Without technology for nearly 3 days. Using maps and public phones, travel brochures and bugging a local. I’m here in New Westminster on an old CRT fumbling with the internet while on the travel and have to say that I think I’m most at home while in another country.
Things really are on the brink of bedlam. I’m sitting in Vancouver, BC mere hours before Olympic hockey’s gold medal match between the United States and Canada and thinking to myself how much I love sports.
I know hockey only from the local junior league and despite watching a ton of their matches, I’ve come to find that hockey in Canada takes a backseat to no other country. Every bar and storefront is showing the Canadian hockey team games and whether in their front windows or in their back rooms, gatherings on sidewalks are draped in red and white and maple leaves.
Horn honking, bell ringing, this country is certifiable. Their hockey is something blood borne, not just a way of life but a way being. There are chants in the street, songs sung from porch steps and truck beds, everyone is high-fiving in the street, it’s beautiful. Strangers owing their sidewalk screams and camaraderie to one of the most sudden, intricate and brutal sports in all the lands is something I’ll never forget seeing.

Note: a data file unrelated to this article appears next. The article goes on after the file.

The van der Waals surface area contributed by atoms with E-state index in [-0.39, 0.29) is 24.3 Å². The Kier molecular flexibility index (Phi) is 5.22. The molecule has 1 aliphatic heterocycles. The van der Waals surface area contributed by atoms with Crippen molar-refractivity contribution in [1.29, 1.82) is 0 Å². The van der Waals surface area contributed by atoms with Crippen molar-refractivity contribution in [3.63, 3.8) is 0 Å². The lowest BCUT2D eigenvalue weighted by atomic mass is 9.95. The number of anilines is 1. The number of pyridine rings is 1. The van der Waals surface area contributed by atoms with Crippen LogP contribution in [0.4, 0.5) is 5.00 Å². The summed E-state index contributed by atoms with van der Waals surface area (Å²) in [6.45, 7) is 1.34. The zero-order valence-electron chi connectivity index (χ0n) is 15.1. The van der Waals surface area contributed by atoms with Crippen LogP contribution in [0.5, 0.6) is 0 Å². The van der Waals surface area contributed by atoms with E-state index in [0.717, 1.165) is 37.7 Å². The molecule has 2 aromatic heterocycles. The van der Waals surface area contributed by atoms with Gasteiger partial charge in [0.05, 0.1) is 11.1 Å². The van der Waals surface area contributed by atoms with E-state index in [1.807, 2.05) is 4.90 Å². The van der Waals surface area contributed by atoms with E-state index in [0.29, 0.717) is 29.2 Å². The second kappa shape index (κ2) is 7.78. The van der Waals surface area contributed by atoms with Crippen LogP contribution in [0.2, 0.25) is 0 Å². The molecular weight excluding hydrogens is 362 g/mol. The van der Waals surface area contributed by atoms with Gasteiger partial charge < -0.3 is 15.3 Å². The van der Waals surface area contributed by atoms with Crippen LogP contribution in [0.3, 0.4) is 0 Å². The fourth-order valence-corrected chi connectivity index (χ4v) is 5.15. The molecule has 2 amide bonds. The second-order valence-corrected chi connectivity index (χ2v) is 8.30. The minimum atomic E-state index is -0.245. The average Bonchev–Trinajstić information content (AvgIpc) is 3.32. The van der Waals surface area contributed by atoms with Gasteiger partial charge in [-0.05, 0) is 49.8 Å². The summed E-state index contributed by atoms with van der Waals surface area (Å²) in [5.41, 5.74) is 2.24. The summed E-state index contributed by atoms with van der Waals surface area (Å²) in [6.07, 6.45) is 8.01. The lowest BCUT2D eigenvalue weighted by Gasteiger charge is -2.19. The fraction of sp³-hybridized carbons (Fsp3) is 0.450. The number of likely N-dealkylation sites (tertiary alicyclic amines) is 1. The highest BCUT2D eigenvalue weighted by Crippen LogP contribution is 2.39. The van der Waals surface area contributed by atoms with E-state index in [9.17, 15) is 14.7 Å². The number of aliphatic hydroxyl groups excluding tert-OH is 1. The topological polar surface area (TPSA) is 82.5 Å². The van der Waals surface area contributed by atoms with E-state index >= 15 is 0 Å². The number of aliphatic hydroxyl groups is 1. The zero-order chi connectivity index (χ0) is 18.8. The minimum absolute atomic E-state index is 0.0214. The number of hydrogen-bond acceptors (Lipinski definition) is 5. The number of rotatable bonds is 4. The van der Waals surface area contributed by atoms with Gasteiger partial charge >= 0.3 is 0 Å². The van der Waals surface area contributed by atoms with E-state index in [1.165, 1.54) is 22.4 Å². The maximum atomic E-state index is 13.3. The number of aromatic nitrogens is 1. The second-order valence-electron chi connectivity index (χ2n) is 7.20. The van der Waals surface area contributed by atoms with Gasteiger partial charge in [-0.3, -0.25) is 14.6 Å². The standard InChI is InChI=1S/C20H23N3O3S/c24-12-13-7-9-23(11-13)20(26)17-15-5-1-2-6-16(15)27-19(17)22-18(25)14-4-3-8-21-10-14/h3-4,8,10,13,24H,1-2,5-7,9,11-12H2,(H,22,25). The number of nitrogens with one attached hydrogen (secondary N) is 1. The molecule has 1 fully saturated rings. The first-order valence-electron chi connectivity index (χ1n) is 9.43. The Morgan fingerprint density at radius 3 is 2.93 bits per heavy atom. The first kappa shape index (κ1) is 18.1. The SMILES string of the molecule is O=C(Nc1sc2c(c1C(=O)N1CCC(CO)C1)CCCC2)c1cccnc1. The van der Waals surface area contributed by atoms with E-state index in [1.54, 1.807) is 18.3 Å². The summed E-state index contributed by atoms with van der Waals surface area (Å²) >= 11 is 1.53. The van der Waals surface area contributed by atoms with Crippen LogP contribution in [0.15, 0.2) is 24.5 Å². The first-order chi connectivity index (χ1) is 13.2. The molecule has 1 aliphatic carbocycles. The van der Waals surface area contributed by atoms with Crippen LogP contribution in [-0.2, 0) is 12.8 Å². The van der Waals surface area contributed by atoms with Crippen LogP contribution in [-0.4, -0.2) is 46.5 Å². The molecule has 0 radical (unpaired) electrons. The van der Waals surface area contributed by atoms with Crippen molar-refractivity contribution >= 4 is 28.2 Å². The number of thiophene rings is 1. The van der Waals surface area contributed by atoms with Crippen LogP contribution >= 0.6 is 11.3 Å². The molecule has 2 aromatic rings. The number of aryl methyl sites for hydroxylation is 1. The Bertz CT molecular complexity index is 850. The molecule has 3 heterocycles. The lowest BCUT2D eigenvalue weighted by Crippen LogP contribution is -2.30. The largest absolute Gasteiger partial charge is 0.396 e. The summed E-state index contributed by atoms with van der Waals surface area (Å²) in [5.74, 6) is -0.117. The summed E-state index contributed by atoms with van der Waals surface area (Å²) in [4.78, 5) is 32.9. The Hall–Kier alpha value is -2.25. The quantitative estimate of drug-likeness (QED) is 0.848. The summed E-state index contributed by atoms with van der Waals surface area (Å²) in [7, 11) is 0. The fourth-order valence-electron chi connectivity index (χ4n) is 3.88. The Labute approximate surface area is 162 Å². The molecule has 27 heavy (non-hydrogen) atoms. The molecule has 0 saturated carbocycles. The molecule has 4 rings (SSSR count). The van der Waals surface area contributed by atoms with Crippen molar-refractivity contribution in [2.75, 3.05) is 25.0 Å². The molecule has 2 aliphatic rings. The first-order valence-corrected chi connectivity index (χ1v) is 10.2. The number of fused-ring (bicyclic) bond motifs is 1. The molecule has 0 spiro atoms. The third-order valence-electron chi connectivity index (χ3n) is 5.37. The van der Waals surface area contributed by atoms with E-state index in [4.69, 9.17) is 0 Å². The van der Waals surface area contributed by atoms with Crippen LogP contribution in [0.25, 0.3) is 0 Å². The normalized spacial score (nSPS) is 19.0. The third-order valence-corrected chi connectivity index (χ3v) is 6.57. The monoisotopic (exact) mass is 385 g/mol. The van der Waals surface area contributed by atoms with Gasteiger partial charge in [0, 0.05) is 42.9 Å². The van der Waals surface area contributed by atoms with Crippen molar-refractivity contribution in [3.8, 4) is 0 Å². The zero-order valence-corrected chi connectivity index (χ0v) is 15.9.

Being an American in Canada the day when both countries are gonna battle for Olympic hockey gold medals is just awesome timing. And nicely enough, there is no place I’d rather be.
The sheer amount of change that can occur at any given time is staggering.
Year of the tiger. Year of selling of the house. Year of the parting of ways and forging alliances. Year of fresh perspectives and year of old habits, year of earning piles of dough and the year of finding new gigs. Valentines day and fat Tuesday, saints and super bowls and me going to the olympics. Soon I’ll be off to watch the gold medal round of women’s snowboard slalom, at the foot of Mt. Cypress I’ll be, drunk on the stars and stripes with a belly of Canadian whiskey.
You! Ess! Ay! You! Ess! Ay!
The Virginia Cafe used to sit on Portland’s Southwest Park Avenue and boasted two old timey cash registers that printed tiny receipts and sounded like old slot machines.
The block it sat on for a good 90 years was recently razed and eventually became an urban park that now has underground parking for shoppers and commuters. Very forward, very cool, urbane and practical, green and provincial.
The replica that is now across the street from Portland’s central library on 10th Ave. (a mere few blocks away) is not bad for what it is. The same neon sign sits above the front door, the booths and decor are strangely familiar and everything about it seems like the old joint.
The mourning involved with the demolition of a local drinking institution is quickly vanquished by the delivery of a decent beverage and comfortable atmosphere.
The importance of a bar is determined only by the people who share both in its lavish history and decadent purpose. Any other reason for its memory is purely mercantile.